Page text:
Richard C. Bush, a China expert at the Brookings Institution, wrote that the Congress of the time felt that President Bush’s administration “was too tepid in its response”. Later research suggests that Bush was trying to maintain US relations with the Chinese Communist Party, regardless of gross human rights abuses.

Thus, Congress decided to take matters in its own hands and launched a series of harsh sanctions on China.

“In July 1989, the House of Representatives included a package of sanctions on China in a broader bill. These banned or restricted arms sales, crime control equipment, and technology transfers, and shifted the U.S. government’s stance to restrict loans to China by international financial institutions. Included was authority for the president to waive the sanction if it was in the “national security interests” of the United States, a pretty high standard. The Senate passed its version of the bill in early 1990, weakening the waiver authority to U.S. “national interests” only. The bill soon became law,” wrote Richard C Bush.

Then, by 1991, another bill was passed in the Congress that linked China’s “human rights, economic, and proliferation policies” to the annual extension of the “most-favoured-nation” (MFN) trading status extended to it. The MFN is a trading provision that allowed Chinese firms to export their goods to US markets without having to pay additional tariffs.

Similarly, other US allies were also encouraged to implement similar sanctions on China.

Also read: Covid has brought back Chinese whispers in Sri Lanka, Nepal. Is India listening?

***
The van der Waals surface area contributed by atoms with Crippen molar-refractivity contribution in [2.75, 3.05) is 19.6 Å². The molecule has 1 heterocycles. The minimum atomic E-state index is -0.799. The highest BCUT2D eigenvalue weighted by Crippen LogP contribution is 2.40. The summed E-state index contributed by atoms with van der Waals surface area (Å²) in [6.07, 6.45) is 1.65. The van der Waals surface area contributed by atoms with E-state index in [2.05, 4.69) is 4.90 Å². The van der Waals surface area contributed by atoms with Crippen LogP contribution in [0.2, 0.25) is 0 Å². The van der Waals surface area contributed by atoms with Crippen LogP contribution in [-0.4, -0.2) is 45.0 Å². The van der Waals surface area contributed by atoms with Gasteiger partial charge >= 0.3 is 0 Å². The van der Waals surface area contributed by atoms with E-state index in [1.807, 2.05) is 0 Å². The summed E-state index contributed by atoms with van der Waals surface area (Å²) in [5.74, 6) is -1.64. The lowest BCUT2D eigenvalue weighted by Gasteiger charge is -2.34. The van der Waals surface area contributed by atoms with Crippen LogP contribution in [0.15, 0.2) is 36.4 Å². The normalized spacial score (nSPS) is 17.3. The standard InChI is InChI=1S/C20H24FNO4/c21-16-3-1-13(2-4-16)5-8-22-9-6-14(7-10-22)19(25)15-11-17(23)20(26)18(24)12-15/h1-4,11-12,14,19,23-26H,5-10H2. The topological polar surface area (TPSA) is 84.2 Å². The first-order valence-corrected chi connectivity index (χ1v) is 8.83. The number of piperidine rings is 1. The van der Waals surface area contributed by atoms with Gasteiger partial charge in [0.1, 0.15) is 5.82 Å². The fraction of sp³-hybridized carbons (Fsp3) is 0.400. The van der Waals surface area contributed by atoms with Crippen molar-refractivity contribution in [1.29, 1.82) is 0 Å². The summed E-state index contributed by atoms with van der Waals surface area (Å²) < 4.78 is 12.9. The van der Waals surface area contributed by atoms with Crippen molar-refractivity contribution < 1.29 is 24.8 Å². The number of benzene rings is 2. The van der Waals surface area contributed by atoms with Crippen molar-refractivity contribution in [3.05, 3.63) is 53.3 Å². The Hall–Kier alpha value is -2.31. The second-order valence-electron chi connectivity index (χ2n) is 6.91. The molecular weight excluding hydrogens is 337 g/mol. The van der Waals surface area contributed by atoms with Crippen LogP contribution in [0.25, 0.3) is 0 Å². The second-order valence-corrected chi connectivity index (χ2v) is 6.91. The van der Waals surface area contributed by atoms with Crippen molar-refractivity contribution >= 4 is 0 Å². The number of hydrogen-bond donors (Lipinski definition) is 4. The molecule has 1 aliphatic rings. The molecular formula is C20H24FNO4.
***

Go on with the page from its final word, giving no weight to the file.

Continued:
Restored ties with the West

By the time Tiananmen happened, China had been undergoing various forms of economic reforms for almost a decade. The Tiananmen episode and the global backlash reversed that. Meanwhile, China also closed itself to the world for the next few years, and foreign investment into China declined rapidly.

By the mid-1990s, things had begun to change again. Western states and their multinational firms had now begun to forge an entirely new kind of economic relationship with the Chinese state, in the hope that this would eventually lead to China becoming more democratic in due course.

However, a 2018 cover story in The Economist indicates that the West’s long-term bet on China has fundamentally failed.

“After the collapse of the Soviet Union, the West welcomed the next big communist country into the global economic order. Western leaders believed that giving China a stake in institutions such as the World Trade Organisation (WTO) would bind it into the rules-based system set up after the second world war,” the report said.

“They hoped that economic integration would encourage China to evolve into a market economy and that, as they grew wealthier, its people would come to yearn for democratic freedoms, rights and the rule of law,” it added.

But these hopes don’t seem have materialised. One of the telling indicators has been the pro-democracy protests that disrupted Hong Kong through 2019, impacting its standing as China’s economic capital. Started by students, the protests rapidly expanded to include many citizens, who have denounced mainland China’s attempts to control the special administrative region, largely considered more liberal.

A little more than 30 years after Tiananmen, China is now the second-largest economy, the world’s most vital trading partner — and still deeply authoritarian.

Also read: China replaces top Hong Kong official in first big reshuffle since pro-democracy protests